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RE: [John_Lit] John 1:1-10 - my proposed translation

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  • Matson, Mark (Academic)
    ... To Which Jeffrey B. Gibson responded with some questions: Let me add some additonal glosses to Jeffrey s notes/questions ... While every translation loses
    Message 1 of 34 , May 6, 2005
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      > billrossfamily wrote:
      > > I would appreciate any evaluation of the following, which is my
      > > proposed translation of John 1:1-10. Thank you.
      > >
      > > (1) In the beginning was the utterance
      > > And the utterance was in company with God
      > > And the utterance was divine [utterance].
      > > (2) This same [utterance] was in company with God
      > > (3) All [people] came to be through it
      > > And not even one [person] came to be without it
      > > What came to be (4) by it was a life
      > > And that life was the light of mankind
      > > (5) and the light is shining *in darkness*
      > > And the darkness has not supressed it
      > >
      > > (6) A man came to be, sent from God. His name was John
      > > (7) This one came to in order to be a witness
      > > That he might testify concerning the light
      > > In order that all might believe through it
      > > (8) {That one [John himself] was not the light
      > > But rather, in order to testify concerning the light
      > > (9) [this other] was, [the] true light that lights all
      > mankind} Coming
      > > into the lost community,
      > > (10) the lost community arose to him. The lost community came to be
      > > [in response to] him and the lost community did not recognize him.

      To Which Jeffrey B. Gibson responded with some questions:

      Let me add some additonal glosses to Jeffrey's notes/questions
      (Jeffrey's questions are the comments with markings):

      > Why "utterance" for LOGOS?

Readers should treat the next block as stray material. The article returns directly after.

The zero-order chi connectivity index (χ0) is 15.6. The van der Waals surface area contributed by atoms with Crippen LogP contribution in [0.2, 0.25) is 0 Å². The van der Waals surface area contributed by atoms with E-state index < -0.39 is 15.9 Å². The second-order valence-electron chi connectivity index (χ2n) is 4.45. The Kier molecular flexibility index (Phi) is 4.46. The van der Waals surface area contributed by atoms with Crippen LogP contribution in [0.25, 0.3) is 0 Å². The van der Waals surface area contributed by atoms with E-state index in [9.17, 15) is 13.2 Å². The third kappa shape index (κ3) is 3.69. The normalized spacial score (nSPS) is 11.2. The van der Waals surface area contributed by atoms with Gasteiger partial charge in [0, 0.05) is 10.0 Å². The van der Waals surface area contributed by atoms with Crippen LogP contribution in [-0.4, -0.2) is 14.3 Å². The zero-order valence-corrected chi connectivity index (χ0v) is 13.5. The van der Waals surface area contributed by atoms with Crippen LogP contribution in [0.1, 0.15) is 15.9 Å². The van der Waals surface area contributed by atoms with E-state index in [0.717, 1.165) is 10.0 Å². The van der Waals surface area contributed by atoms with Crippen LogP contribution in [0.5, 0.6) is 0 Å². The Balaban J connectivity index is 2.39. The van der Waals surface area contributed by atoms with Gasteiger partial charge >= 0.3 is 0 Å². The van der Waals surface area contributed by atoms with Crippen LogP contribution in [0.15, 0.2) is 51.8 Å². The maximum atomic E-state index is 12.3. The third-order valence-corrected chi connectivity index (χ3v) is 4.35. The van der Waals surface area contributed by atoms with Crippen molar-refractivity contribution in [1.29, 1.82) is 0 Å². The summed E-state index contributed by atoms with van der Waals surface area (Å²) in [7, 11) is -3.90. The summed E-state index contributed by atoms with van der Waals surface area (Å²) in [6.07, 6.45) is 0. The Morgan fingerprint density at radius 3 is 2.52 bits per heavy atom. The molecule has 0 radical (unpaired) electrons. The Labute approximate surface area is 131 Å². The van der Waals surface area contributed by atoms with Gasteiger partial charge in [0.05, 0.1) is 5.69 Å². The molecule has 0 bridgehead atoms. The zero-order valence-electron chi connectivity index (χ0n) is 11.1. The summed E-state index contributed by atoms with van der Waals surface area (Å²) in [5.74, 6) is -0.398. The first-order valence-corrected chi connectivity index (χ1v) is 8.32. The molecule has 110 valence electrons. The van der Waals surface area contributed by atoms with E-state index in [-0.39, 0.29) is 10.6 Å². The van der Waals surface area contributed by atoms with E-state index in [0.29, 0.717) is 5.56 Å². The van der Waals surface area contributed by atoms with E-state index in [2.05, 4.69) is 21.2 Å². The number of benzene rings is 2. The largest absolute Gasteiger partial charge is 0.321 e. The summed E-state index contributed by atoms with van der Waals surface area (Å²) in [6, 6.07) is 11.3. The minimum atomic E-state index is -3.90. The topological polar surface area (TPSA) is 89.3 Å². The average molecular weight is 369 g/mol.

While every translation loses something and gains something, the use of
      utterance here loses the possibility of the rich play that LOGOS has --
      word, logic, thought, reason,etc... Word is sufficiently broad to
      capture some of that multifaceted nature. I guess I am wondering in the
      face of this why "utterance" is attractive? While I can see some
      interesting reasons (perhaps based a bit on Bakhtin and Riceour's
      theories), I would really like to hear the rationale.

      > Why do you take QEOS in 1:1c as if it were QEOIS?
      This seems like a real translational problem. What the word is is not
      simply divine, but God.... It is difficult, maybe even nonsensical. But
      divine seems a distortion.

      > Why "all people" for PANTA.
      The plural neuter seems to be broader than simply people.... But all
      things (I think). I am interested in why you want to restrict the scope
      of the word's work here to humanity.
      > Why "not one person" for OUDE EN?
      Same problem as above....

      > Why "lost community" for KOSMOS?
      Yes, this is really an interesting question. What is your understanding
      of KOSMOS? This seems to be problematic for the entire ending of the

      I would concur with each of Jeffrey's questions, and probably could add
      more. But it would be really helpful to see what your rationale is for

      Just as an aside, there are so many reasons to translate -- sometimes to
      achieve some sense of the original, sometimes to accentuate some
      ambiguities or word-plays in the original, sometimes to achieve a very
      easy reading in today's idiom. They all function to a certain extent in